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A question regarding a Hamiltonian.

  1. Oct 13, 2011 #1

    MathematicalPhysicist

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  2. jcsd
  3. Oct 13, 2011 #2

    dextercioby

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    In the phase space (x,p), consider the transformations/rotations

    [tex] 2p'=p+x [/tex]

    [tex] 2x'=p-x [/tex]

    What is H(x(x',p'),p(x',p')) equal to ?
     
  4. Oct 13, 2011 #3

    MathematicalPhysicist

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    But aren't x and p not commutable? ([tex][x,p]=i\hbar[/tex]).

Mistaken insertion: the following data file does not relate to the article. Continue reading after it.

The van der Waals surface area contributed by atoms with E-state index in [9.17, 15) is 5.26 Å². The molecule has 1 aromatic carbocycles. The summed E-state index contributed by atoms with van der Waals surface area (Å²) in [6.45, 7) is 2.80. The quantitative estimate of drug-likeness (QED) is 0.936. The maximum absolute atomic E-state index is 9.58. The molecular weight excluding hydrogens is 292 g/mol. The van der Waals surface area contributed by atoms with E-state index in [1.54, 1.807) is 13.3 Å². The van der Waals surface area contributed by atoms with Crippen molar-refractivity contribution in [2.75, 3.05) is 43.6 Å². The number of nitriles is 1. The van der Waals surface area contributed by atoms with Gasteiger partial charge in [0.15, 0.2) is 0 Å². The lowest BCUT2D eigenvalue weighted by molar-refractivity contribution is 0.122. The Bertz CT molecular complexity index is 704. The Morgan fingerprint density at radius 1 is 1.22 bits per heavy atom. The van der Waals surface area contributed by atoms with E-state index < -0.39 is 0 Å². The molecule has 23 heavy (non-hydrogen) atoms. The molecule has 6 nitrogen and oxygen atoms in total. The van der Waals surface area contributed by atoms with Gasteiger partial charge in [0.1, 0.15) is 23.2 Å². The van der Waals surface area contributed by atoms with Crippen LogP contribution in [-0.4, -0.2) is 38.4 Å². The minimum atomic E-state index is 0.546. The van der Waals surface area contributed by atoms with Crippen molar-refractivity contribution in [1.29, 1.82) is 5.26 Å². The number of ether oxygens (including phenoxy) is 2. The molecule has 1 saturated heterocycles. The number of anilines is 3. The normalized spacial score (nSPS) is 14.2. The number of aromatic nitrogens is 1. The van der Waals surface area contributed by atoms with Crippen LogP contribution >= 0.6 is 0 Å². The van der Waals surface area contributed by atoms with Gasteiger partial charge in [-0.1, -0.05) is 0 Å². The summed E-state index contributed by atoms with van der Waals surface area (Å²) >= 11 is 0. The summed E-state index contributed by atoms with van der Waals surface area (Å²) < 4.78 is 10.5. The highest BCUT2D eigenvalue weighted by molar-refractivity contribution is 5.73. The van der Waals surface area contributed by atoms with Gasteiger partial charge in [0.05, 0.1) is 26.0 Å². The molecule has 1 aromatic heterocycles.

I mean [tex]p'^2-x'^2=1/4 (p^2+x^2+px+xp- p^2-x^2 +px+xp)=1/2 \{x,p\}[/tex]
     
  5. Oct 13, 2011 #4

    Bill_K

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    When he writes H = xp, he means a classical Hamiltonian. In QM it's not Hermitian until you symmetrize it.

    "... its quantum counterpart (obtained by symmetrization)..."
     
  6. Oct 13, 2011 #5

    MathematicalPhysicist

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    Ok, thanks.
    So in QM we would take (xp+px)/2.
     
  7. Oct 13, 2011 #6

    dextercioby

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    Actually [itex]\frac{1}{2}\left(\bar{\displaystyle{\hat{x}\hat{p}+\hat{p}\hat{x}}}\right) [/itex] (the bar should extend on both terms in the bracket), but for practical purposes, the operator without the bar is enough.
     
    Last edited: Oct 13, 2011
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